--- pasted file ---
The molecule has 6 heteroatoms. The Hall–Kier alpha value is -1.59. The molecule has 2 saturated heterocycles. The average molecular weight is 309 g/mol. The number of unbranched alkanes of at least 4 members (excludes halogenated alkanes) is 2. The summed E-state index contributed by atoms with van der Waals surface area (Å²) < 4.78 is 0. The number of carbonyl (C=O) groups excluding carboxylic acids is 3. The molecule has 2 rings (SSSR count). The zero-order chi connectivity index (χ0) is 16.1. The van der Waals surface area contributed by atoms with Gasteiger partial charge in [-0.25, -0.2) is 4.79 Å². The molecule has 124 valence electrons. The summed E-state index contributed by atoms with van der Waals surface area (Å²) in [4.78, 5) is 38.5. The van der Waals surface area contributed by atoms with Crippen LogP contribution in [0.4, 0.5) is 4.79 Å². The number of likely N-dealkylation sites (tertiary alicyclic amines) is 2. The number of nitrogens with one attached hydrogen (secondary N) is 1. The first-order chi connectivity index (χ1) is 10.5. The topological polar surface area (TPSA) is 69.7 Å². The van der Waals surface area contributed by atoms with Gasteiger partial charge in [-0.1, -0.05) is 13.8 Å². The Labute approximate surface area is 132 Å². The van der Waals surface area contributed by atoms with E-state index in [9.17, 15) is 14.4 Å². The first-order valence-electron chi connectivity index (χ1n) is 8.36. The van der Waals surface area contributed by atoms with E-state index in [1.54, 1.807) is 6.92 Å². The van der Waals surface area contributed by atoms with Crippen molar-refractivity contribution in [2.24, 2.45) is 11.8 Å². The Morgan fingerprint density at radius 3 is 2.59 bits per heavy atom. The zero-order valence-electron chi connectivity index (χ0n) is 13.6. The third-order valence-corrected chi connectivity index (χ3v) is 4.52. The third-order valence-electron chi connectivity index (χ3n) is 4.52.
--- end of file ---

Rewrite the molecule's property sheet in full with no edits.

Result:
The molecule has 6 heteroatoms. The Hall–Kier alpha value is -1.59. The molecule has 2 saturated heterocycles. The average molecular weight is 309 g/mol. The number of unbranched alkanes of at least 4 members (excludes halogenated alkanes) is 2. The summed E-state index contributed by atoms with van der Waals surface area (Å²) < 4.78 is 0. The number of carbonyl (C=O) groups excluding carboxylic acids is 3. The molecule has 2 rings (SSSR count). The zero-order chi connectivity index (χ0) is 16.1. The van der Waals surface area contributed by atoms with Gasteiger partial charge in [-0.25, -0.2) is 4.79 Å². The molecule has 124 valence electrons. The summed E-state index contributed by atoms with van der Waals surface area (Å²) in [4.78, 5) is 38.5. The van der Waals surface area contributed by atoms with Crippen LogP contribution in [0.4, 0.5) is 4.79 Å². The number of likely N-dealkylation sites (tertiary alicyclic amines) is 2. The number of nitrogens with one attached hydrogen (secondary N) is 1. The first-order chi connectivity index (χ1) is 10.5. The topological polar surface area (TPSA) is 69.7 Å². The van der Waals surface area contributed by atoms with Gasteiger partial charge in [-0.1, -0.05) is 13.8 Å². The Labute approximate surface area is 132 Å². The van der Waals surface area contributed by atoms with E-state index in [9.17, 15) is 14.4 Å². The first-order valence-electron chi connectivity index (χ1n) is 8.36. The van der Waals surface area contributed by atoms with E-state index in [1.54, 1.807) is 6.92 Å². The van der Waals surface area contributed by atoms with Crippen molar-refractivity contribution in [2.24, 2.45) is 11.8 Å². The Morgan fingerprint density at radius 3 is 2.59 bits per heavy atom. The zero-order valence-electron chi connectivity index (χ0n) is 13.6. The third-order valence-corrected chi connectivity index (χ3v) is 4.52. The third-order valence-electron chi connectivity index (χ3n) is 4.52.